First Snow

Aria Aber

How easy for snow to turn to ice, for snow
   to disappear the light from the ragged

frame of chestnut trees around the warehouse
      by what’s left of wild chicory, scraped

sculptures, weeping dogbane. Hunger borders
      this land, while snow turns all to immigrants,

snow salts the embankment, where turtles wash ashore,
      literally hundreds of them, frozen hard

like grenades of tear gas thrown across
      a barbwire fence. But who of their free

will would ever want to climb that fence
      to live here, who would pray each night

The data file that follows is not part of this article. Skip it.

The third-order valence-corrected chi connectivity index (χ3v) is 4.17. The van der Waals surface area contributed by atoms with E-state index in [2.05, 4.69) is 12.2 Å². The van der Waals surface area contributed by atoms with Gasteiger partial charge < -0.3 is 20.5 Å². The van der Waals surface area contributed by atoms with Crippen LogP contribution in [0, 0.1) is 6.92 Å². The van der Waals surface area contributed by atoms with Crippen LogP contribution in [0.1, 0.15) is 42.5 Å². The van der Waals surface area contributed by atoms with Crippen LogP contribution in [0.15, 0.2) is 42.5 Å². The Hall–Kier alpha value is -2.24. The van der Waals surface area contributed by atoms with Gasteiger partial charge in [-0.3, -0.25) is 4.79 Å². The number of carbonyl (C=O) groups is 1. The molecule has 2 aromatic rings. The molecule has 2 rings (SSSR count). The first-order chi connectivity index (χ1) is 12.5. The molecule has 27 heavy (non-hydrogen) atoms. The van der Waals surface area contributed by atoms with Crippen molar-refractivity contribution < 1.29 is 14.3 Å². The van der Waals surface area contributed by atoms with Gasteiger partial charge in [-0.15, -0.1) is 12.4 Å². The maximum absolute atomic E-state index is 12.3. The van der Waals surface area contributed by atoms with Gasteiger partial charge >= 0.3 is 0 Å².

for grace, hoping to pass through the darkened veil
      of shit, to bear witness to smokestacks,

wild champion, knapweed? Who’d loiter around cricks
      glistening with oil, which, once gone,

will, like death, at last, democratize
      us all? On potato sacks in the snowcapped,

abandoned warehouse, there huddle and sit
      the soiled refugees, bereft, cow-eyed,

picking dirt off their scalps, their shelled soles.
      Among them, wordless, is my mother,

and nestled on her lap is I, in love with the light
      of the first snow of my life, so awed

and doubtful still of what lengths the frost wills
      to go, and what shape it will then take—

Aria Aber was raised in Germany, where she was born to Afghan refugees. She is the author of the forthcoming novel, Good Girl, and the poetry collection, Hard Damage, which won a Whiting Award and the Prairie Schooner Book Prize in Poetry.
Originally published:
January 1, 2020

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